As a YC alum and co-founder of Mattermost, I often get asked by early stage YC companies about what it’s like to build a commercial open source business. With the start-up’s permission, we’ve started recording some of the Q&A sessions, transcribing them and sharing the more popular questions on the Mattermost blog in short form articles. For this conversation, I discussed the challenges of finding a market for developer tools, the role of open source in our business strategy, and more.
When it comes to developer tools, you can go very broad and try to solve a problem that everyone has, or you can focus on a very specific, niche use case. How do you decide which direction to go?
We built Mattermost for ourselves — we were originally a video game company, and we were frustrated with the SaaS messaging platform that we were using, which was failing. It was bought by a larger company and was somewhat neglected. It would crash, it would lose data, and we couldn’t use it. We couldn’t export our data. So we decided to solve our own problem and built an open source messaging platform for ourselves that we could trust. We could trust it because we had the source code and we ran it ourselves.
When we released it, we didn’t say “here’s a platform that can do a million different things.” It was just focused on our own use case–a messaging platform we could fully control and trust– but we welcomed feedback from the community, and it grew from there. We didn’t explicitly focus on a DevOps audience in the beginning, but because we were building it for ourselves, and we were a team of software builders and operators, that’s how it evolved.
You get basically like a nanosecond of a developer’s time, and they make decisions very quickly on what they want to learn more about. So it was essential to have precise and clear use case that could capture their attention. Ideally you want to find the clearest possible use case that is still broadly applicable. We were lucky to find that.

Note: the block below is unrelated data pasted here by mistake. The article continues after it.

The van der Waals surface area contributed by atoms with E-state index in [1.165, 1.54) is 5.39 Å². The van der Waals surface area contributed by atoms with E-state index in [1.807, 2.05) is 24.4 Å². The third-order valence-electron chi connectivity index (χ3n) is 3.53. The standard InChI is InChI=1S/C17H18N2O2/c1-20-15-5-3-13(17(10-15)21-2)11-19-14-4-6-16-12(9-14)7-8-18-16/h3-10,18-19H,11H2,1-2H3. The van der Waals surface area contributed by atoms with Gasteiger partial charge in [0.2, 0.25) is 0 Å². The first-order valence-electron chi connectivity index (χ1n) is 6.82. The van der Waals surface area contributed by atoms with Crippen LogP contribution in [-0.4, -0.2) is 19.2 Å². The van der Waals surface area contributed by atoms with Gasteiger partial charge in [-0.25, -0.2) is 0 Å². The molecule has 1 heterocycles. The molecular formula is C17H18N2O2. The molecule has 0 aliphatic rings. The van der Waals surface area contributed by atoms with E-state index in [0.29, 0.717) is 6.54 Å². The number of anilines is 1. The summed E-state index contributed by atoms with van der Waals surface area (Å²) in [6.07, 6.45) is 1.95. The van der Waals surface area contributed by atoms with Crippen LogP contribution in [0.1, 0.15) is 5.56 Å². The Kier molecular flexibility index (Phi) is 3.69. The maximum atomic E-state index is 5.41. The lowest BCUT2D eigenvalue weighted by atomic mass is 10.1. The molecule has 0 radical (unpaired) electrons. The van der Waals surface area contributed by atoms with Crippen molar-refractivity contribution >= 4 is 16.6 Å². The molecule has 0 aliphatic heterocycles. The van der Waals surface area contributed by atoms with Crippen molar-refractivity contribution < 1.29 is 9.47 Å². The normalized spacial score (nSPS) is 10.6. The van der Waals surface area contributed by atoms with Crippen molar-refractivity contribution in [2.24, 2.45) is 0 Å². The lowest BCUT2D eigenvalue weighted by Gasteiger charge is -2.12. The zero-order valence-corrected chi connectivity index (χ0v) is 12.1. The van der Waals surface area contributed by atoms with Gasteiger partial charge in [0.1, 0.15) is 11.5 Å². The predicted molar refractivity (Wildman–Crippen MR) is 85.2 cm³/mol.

How did you think about understanding your audience and marketing to developers?
We weren’t sophisticated in our marketing. In the early days, we weren’t doing marketing so much as we were doing documentation, and just sharing what we were working on and being factual. For developers, that’s what they’re looking for — they want information and authenticity. And they love the excitement of trying out something new.
But once we introduced a commercial solution, we were also very focused on system admins. That’s the person who is going to make an infrastructure purchase and turn on the paid features like user management, corporate directory integration and compliance reporting that IT needed. And it’s important to understand that most system admins don’t want excitement, they want ease-of-use and stability. We offer them clear documentation, a straightforward upgrade process, and the ability to quickly set up Mattermost for success so they can move on to one of the dozens of other projects on their backlog.
So we’ve had to lay out different journeys for our developer audience and the system admin buyers, which is how it should be.
How has open source been a differentiator for you?
Yes, open source has been a differentiator, but it’s important to understand that it’s the start of your differentiation, not the end. We have had over 1000 people contribute code to Mattermost and the key benefit is the immense creativity and energy out in our community. We had 400 pull requests in the month of October, our biggest month ever, and it’s grown every year.
One of the biggest advantages of open core infrastructure is that it’s very fast to get to adoption. You don’t have to drag people through a long sales cycle. Software builders and operators are excited to try out open source products. They can get in and see that it works for themselves. It’s a very developer and DevOps-centric way of demonstrating ROI. So as a business, you have a lot of opportunity.
Finally, open source has extensibility and flexibility that non-open source solutions just can’t compete with. And that kind of feeds into another key vector for open source, which is trust. They have access to all the source code, they can see everything about how it works, and they have control over it. That’s perfect for teams who want more control, or privacy, or want to shape the platform to meet whatever their productivity or compliance needs might be.
When you think about building an open source business, these are the kinds of advantages you can try out. Not everything is going to work, but you’ll have at least a reference for models that are out there.
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